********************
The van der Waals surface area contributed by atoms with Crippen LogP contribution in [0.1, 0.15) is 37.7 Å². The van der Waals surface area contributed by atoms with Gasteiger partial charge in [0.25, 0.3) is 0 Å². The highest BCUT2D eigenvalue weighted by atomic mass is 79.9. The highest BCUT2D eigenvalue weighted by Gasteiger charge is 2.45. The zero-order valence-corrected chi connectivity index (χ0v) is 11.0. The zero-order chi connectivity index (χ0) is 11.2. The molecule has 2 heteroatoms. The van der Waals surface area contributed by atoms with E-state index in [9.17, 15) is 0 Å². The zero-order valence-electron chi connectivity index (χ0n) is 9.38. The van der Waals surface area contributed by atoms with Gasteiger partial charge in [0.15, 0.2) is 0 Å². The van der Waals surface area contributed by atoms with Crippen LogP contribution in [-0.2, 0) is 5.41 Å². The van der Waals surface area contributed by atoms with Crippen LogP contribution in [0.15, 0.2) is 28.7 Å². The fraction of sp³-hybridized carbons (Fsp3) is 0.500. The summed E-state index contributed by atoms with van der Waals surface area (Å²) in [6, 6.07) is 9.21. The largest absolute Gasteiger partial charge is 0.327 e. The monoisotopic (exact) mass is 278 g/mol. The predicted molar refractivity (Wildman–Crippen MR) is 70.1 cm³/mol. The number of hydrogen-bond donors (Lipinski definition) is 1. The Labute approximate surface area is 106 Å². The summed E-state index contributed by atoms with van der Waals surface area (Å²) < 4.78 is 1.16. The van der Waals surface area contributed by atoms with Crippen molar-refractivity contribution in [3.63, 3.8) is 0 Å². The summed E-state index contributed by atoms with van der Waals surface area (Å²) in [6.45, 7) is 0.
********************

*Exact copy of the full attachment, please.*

The van der Waals surface area contributed by atoms with Crippen LogP contribution in [0.1, 0.15) is 37.7 Å². The van der Waals surface area contributed by atoms with Gasteiger partial charge in [0.25, 0.3) is 0 Å². The highest BCUT2D eigenvalue weighted by atomic mass is 79.9. The highest BCUT2D eigenvalue weighted by Gasteiger charge is 2.45. The zero-order valence-corrected chi connectivity index (χ0v) is 11.0. The zero-order chi connectivity index (χ0) is 11.2. The molecule has 2 heteroatoms. The van der Waals surface area contributed by atoms with E-state index in [9.17, 15) is 0 Å². The zero-order valence-electron chi connectivity index (χ0n) is 9.38. The van der Waals surface area contributed by atoms with Gasteiger partial charge in [0.15, 0.2) is 0 Å². The van der Waals surface area contributed by atoms with Crippen LogP contribution in [-0.2, 0) is 5.41 Å². The van der Waals surface area contributed by atoms with Crippen LogP contribution in [0.15, 0.2) is 28.7 Å². The fraction of sp³-hybridized carbons (Fsp3) is 0.500. The summed E-state index contributed by atoms with van der Waals surface area (Å²) in [6, 6.07) is 9.21. The largest absolute Gasteiger partial charge is 0.327 e. The monoisotopic (exact) mass is 278 g/mol. The predicted molar refractivity (Wildman–Crippen MR) is 70.1 cm³/mol. The number of hydrogen-bond donors (Lipinski definition) is 1. The Labute approximate surface area is 106 Å². The summed E-state index contributed by atoms with van der Waals surface area (Å²) < 4.78 is 1.16. The van der Waals surface area contributed by atoms with Crippen molar-refractivity contribution in [3.63, 3.8) is 0 Å². The summed E-state index contributed by atoms with van der Waals surface area (Å²) in [6.45, 7) is 0.